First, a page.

From Wikipedia, the free encyclopedia
Jump to: navigation, search
Skeletal formula of heptacene
Space-filling model of the heptacene molecule
IUPAC name
3D model (Jmol)
Molar mass 378.47 g·mol−1
Except where otherwise noted, data are given for materials in their standard state (at 25 °C [77 °F], 100 kPa).
Infobox references

Heptacene is an organic compound and a polycyclic aromatic hydrocarbon and the seventh member of the acene or polyacene family of linear fused benzene rings.[1] This compound has long been pursued by chemists [2][3][4] because of its potential interest in electronic applications and was first synthesized but not isolated in 2006.[5][6]

heptacene synthesis

The final step is a photochemical decarbonylization with a 1,2-dione bridge extruded as carbon monoxide. In solution heptacene is not formed because it is very unstable being a reactive DA diene and quickly reacts with oxygen or forms dimers. When on the other hand the dione precursor is dissolved in a PMMA matrix first, heptacene can be studied by spectroscopy. Heptacene has been studied spectroscopically at cryogenic temperatures in a matrix.[7] When dissolved in sulfuric acid the heptacene dication is reported to be stable at room-temperature for more than a year in absence of oxygen.[8]


7,16-Bis(tris(trimethylsilyl)silylethynyl)heptacene was synthesised in 2005.[9] This compound is stable in the solid state for a week but decomposes in contact with air. Its synthesis started from anthraquinone and naphthalene-2,3-dicarboxaldehyde. More stable substituted heptacenes have been reported: with stabilizing p-(t-butyl)thiophenyl substituents[10] and with phenyl and triisopropylsilylethynyl groups.[11]


  1. ^ Zade, Sanjio S.; Bendikov, Michael (2010). "Heptacene and Beyond: the Longest Characterized Acenes". Angewandte Chemie International Edition. 49 (24): 4012–5. doi:10.1002/anie.200906002. PMID 20468014. 
  2. ^ Clar, E. (1942), Heptacen ein einfacher, „ultragrüner” Kohlenwasserstoff (Aromatische Kohlenwasserstoffe, XXXV. Mitteil.). Ber. dtsch. Chem. Ges. A/B, 75: 1330–1338. doi:10.1002/cber.19420751114
  3. ^ Cyclic Dienes. XI. New Syntheses of Hexacene and Heptacene William J. Bailey and Chien-Wei Liao Journal of the American Chemical Society 1955 77 (4), 992-993 doi:10.1021/ja01609a055
  4. ^ 519. Four higher annellated pyrenes with acene character B. Boggiano and E. Clar J. Chem. Soc., 1957, 2681-2689 doi:10.1039/JR9570002681
  5. ^ Photogeneration of Heptacene in a Polymer Matrix Rajib Mondal, Bipin K. Shah, and Douglas C. Neckers J. Am. Chem. Soc.; 2006; 128(30) pp 9612 - 9613; (Communication) doi:10.1021/ja063823i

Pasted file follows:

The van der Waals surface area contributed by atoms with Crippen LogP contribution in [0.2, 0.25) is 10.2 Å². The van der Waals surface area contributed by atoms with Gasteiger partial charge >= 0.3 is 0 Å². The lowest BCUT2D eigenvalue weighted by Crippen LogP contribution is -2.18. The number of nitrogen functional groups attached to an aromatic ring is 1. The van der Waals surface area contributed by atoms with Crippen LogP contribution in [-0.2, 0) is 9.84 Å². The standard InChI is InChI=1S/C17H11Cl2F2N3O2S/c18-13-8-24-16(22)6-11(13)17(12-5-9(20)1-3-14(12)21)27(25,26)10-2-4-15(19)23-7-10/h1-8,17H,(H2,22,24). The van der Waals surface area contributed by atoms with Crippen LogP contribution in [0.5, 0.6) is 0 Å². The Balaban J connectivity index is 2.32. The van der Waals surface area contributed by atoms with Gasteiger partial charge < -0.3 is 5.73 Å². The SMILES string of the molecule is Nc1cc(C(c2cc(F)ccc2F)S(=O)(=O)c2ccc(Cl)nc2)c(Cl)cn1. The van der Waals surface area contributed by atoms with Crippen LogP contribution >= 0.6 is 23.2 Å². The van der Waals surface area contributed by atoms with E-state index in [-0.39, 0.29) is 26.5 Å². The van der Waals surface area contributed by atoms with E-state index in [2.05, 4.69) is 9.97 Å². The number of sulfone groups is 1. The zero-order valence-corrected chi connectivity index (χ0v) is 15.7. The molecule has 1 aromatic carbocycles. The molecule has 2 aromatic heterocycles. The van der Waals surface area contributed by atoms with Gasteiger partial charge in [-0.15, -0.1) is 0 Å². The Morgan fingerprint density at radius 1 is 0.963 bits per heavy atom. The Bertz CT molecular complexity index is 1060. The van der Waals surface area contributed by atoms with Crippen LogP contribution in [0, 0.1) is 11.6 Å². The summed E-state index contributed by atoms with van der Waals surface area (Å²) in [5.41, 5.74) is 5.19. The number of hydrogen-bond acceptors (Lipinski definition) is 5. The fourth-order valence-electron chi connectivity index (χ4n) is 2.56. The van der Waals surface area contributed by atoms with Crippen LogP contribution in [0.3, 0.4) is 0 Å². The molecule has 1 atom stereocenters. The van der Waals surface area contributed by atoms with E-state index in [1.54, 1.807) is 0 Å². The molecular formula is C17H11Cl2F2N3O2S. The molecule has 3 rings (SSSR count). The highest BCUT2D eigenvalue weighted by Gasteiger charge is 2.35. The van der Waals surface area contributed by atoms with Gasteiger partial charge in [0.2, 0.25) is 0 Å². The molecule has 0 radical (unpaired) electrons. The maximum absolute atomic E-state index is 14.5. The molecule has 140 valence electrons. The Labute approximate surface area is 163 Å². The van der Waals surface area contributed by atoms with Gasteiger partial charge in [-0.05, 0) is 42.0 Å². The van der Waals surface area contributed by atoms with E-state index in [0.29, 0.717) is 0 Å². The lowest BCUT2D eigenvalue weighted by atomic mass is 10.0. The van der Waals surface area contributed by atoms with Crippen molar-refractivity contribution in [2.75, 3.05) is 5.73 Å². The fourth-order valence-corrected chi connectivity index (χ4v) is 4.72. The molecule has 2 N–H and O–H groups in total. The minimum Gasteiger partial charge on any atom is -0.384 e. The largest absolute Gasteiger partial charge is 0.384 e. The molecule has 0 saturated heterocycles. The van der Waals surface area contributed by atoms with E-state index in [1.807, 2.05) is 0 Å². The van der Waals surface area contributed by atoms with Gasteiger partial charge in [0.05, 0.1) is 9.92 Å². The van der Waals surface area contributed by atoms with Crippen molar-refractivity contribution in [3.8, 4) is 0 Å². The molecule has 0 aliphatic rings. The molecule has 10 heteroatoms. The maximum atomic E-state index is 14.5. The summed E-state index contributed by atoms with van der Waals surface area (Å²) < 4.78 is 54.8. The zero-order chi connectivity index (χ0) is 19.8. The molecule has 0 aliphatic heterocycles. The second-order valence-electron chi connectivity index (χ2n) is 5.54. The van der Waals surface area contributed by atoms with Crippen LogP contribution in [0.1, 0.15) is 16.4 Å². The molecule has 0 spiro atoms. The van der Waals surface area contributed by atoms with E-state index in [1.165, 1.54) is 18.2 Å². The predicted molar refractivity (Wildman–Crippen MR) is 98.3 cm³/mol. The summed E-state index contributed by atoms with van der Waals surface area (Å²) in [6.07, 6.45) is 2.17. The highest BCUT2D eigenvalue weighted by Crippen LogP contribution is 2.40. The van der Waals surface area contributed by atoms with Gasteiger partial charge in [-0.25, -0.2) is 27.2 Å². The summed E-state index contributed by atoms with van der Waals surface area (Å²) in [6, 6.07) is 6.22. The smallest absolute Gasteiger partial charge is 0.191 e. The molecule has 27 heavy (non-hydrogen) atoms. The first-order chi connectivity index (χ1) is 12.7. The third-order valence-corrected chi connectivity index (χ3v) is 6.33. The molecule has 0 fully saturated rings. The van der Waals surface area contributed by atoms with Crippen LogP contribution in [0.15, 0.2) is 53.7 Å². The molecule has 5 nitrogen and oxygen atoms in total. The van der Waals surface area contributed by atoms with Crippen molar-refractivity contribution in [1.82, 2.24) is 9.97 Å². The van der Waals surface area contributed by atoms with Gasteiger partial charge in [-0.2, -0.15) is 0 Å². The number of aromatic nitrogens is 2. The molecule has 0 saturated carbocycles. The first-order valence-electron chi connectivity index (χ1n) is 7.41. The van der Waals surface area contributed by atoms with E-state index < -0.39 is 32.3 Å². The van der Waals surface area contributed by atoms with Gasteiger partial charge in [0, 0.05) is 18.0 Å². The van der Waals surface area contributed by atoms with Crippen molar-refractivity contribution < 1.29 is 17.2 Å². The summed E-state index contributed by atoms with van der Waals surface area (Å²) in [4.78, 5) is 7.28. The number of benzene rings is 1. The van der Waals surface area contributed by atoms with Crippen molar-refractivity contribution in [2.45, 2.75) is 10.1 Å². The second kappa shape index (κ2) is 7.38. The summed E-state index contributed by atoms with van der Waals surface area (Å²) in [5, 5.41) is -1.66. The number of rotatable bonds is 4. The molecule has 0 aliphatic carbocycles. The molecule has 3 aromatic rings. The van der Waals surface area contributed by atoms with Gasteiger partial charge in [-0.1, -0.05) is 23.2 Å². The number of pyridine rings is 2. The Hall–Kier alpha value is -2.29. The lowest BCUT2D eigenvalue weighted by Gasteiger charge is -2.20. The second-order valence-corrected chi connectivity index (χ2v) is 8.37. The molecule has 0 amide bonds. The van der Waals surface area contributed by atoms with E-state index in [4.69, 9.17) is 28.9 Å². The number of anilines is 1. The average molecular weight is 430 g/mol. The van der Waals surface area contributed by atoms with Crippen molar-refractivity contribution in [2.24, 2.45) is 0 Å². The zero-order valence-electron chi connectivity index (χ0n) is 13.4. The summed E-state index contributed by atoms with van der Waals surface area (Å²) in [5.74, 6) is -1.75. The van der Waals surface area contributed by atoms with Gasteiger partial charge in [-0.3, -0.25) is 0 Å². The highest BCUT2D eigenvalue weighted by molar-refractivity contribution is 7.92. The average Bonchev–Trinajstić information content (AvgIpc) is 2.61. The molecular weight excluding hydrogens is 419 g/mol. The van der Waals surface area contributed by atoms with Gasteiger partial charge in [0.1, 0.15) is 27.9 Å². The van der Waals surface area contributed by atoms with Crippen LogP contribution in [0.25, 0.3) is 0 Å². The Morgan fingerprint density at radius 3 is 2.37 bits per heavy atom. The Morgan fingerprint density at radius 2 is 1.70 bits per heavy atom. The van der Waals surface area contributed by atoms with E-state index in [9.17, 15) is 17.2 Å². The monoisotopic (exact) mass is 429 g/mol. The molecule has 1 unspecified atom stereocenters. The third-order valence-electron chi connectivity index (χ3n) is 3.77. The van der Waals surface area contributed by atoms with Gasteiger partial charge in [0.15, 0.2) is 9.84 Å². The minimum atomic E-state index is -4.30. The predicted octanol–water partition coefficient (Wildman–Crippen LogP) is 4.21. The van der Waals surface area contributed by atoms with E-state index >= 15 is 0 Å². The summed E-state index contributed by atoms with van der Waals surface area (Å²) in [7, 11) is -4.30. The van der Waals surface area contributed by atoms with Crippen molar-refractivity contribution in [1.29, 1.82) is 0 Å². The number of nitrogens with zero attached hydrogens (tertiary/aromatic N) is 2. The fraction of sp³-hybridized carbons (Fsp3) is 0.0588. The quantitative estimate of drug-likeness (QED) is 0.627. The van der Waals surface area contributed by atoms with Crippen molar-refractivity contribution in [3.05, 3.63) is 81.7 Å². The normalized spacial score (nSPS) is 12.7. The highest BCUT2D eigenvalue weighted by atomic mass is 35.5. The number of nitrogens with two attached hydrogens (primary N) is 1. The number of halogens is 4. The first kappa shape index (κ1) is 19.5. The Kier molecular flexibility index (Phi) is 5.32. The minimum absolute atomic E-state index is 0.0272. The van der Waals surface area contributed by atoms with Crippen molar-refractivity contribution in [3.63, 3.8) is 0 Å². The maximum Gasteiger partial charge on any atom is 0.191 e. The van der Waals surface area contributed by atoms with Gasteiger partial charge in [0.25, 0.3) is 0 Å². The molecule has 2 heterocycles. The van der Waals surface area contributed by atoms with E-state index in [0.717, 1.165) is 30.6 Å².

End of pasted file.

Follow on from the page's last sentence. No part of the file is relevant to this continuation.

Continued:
6. ^ a| Diels-Alder reaction of dibromonaphthalene forming a naphthyne and bicyclo[2,2,2]oct-2,3,5,6,7-pentaene with n-butyllithium in toluene 3 hours at -50 to -60°C 53% chemical yield b| organic oxidation with P-chloranil in toluene 2 hours reflux and 81% yield c] Bishydroxylation with N-Methylmorpholine N-oxide and osmium tetroxide in acetone and t-butanol at room temperature for 48 hours, 83% yield d] Swern oxidation with trifluoroacetic acid in dimethyl sulfoxide and dichloromethane at -78°C, 51% yield e] photochemical decarbonylization in a PMMA matrix at 395 nm
  7. ^ Synthesis, Stability, and Photochemistry of Pentacene, Hexacene, and Heptacene: A Matrix Isolation Study Rajib Mondal, Christina Tönshoff, Dmitriy Khon, Douglas C. Neckers, and Holger F. Bettinger Journal of the American Chemical Society 2009 131 (40), 14281-14289 doi:10.1021/ja901841c
  8. ^ Einholz, R.; Bettinger, H. F. (2013). "Heptacene: Increased Persistence of a 4n+2 π-Electron Polycyclic Aromatic Hydrocarbon by Oxidation to the 4n π-Electron Dication". Angew. Chem. Int. Ed. 52: 9818–9820. doi:10.1002/anie.201209722. 
  9. ^ Payne, Marcia M.; Parkin, Sean R.; Anthony, John E. (2005). "Functionalized Higher Acenes: Hexacene and Heptacene". Journal of the American Chemical Society. 127 (22): 8028–9. doi:10.1021/ja051798v. PMID 15926823. 
  10. ^ Kaur, Irvinder; Stein, Nathan N.; Kopreski, Ryan P.; Miller, Glen P. (2009). "Exploiting Substituent Effects for the Synthesis of a Photooxidatively Resistant Heptacene Derivative". Journal of the American Chemical Society. 131 (10): 3424–5. doi:10.1021/ja808881x. PMID 19243093. 
  11. ^ Chun, Doris; Cheng, Yang; Wudl, Fred (2008). "The Most Stable and Fully Characterized Functionalized Heptacene". Angewandte Chemie International Edition. 47 (44): 8380–5. doi:10.1002/anie.200803345. PMID 18825763.